After exiting his title fight versus Cruz, feeling he had another good 25 minutes to give, Benavidez remembers it coming down to one round…one judge who could have swayed the split decision in his favor. A mental tick coupled with Cruz’s skills sent Benavidez home without the gold. He has no regrets though, just an appreciation for this game of inches.

“I could have fought maybe a little smarter in my last Dominick Cruz fight,” he says. “I just take chances. I’m always gonna go for the finish. I’m not gonna hold back because I think someone is going to do this or that. It’s not just Mighty Mouse who is going to bring that out in me. It’s the whole 125-pound weight class.”


In preparation for his title fi ght against Joseph Benavidez, Demetrious Johnson is caught up in cleaning his house. Vacuum. Fertilize the lawn. Interview break to discuss the possibility that a former recycling plant worker could become the fi rst champion in the UFC’s newest weight class.

“I was a guy just working at a warehouse full time,” Johnson says. “I was never a professional fighter. One thing led to another, and I just kept fighting and winning. As of right now, I’m a full-time fighter. It hasn’t even been a full year yet since I’ve been training full-time under Matt Hume.”

The five-year, 17-fight veteran left behind his day job shortly before losing to Cruz in October 2011. After a scoring error declared him the winner versus Ian McCall—only to be reversed as a rightful draw—a rematch came about. Johnson’s perseverance and fight-to-fight improvement against McCall mentally prepared him for Benavidez.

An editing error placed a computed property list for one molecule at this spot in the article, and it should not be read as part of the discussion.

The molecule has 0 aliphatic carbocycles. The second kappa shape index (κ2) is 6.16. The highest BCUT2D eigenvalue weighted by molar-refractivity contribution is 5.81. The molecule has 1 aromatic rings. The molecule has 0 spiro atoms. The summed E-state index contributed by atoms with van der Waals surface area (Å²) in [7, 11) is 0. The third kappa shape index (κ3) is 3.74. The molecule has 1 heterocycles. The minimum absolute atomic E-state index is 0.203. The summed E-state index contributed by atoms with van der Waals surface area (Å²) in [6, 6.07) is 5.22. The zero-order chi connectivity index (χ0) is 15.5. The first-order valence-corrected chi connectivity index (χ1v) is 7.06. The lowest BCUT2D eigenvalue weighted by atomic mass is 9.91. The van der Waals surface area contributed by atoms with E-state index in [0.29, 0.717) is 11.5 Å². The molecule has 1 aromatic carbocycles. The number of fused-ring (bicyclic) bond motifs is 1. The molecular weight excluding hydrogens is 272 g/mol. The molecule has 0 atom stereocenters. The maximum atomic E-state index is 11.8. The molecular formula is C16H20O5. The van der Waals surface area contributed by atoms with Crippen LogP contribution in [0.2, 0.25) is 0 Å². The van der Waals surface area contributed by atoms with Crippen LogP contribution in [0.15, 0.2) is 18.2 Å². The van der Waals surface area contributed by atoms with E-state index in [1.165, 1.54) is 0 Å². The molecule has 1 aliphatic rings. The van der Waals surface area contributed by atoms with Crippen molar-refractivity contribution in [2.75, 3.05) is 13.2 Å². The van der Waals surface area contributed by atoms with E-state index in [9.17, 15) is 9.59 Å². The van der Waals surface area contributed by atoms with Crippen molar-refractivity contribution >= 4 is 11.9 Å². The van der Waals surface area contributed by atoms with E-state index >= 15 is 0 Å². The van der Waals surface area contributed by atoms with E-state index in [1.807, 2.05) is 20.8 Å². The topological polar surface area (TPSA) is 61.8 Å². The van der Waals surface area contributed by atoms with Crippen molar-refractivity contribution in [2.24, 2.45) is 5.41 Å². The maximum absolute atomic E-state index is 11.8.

Demetrious Johnson“Joe has submitted black belts. He’s beaten a lot of big-name guys at 135 pounds. He’s known as one of the best guys in the world. I’m looking to test my skills against him and get that belt,” says Johnson, revealing that BJJ ace and DREAM two-division champ Bibiano Fernandes has been helping him prepare for Benavidez’s ground work. “I’m not going to worry too much about what he’s bringing to the table. I’m going to bring it, and I’m the best in the world.”

Standing out is not Johnson’s specialty. Fighting is. So if being a champion gets him noticed, he’ll wear both his husband and mixed martial artist jobs as badges of honor. Days like these—split between working at home and at the gym—put perspective on his quest for gold.

“You get the belt—you’re seen as the best in the world,” he says. “Regardless, I’m going to go out there and fight my heart out, train my butt off in the gym so I can come back and be the flyweight champion. If I don’t succeed that night, I’m going to go back to the gym and keep on training and work my way back up the ladder. That was my plan at 135 pounds as well. I’m never going to stop. I’m going to get that belt.”

To be the first champion at 125-pounds positions Johnson as a key figure in the UFC’s growth process. The little guys having the same stage as the heavyweights is a significant development in the sport, from Zuffa promoting the WEC between 2007–2010 to kickstarting the featherweight and bantamweight divisions, to 2012’s
flyweight tournament fulfilling WEC’s promise of lower-weight stars in the Octagon.

“If God said, ‘Demetrious, you go as hard as you want because you get three bodies,’ I wouldn’t care, but since I only have one body, this body has to run 120 percent on September 22,” says Johnson. “One night, I have to be good for 25 minutes. One night, I have to prepare my mind to go hard as hell in the gym, but you have to make sure you don’t blow anything out.”

Johnson, like Benavidez, remembers the lessons that he learned fighting for the 135-pound title, and Mighty Mouse is confident that his hand will be raised after this title tilt.

“I have so much knowledge that I gained from Matt Hume, and I fought guys I shouldn’t even win against,” he says. “There’s no, ‘I’m the number two fi ghter in the world.’ I believe I’m the best flyweight in the world. I’m going to go to Toronto to prove it.”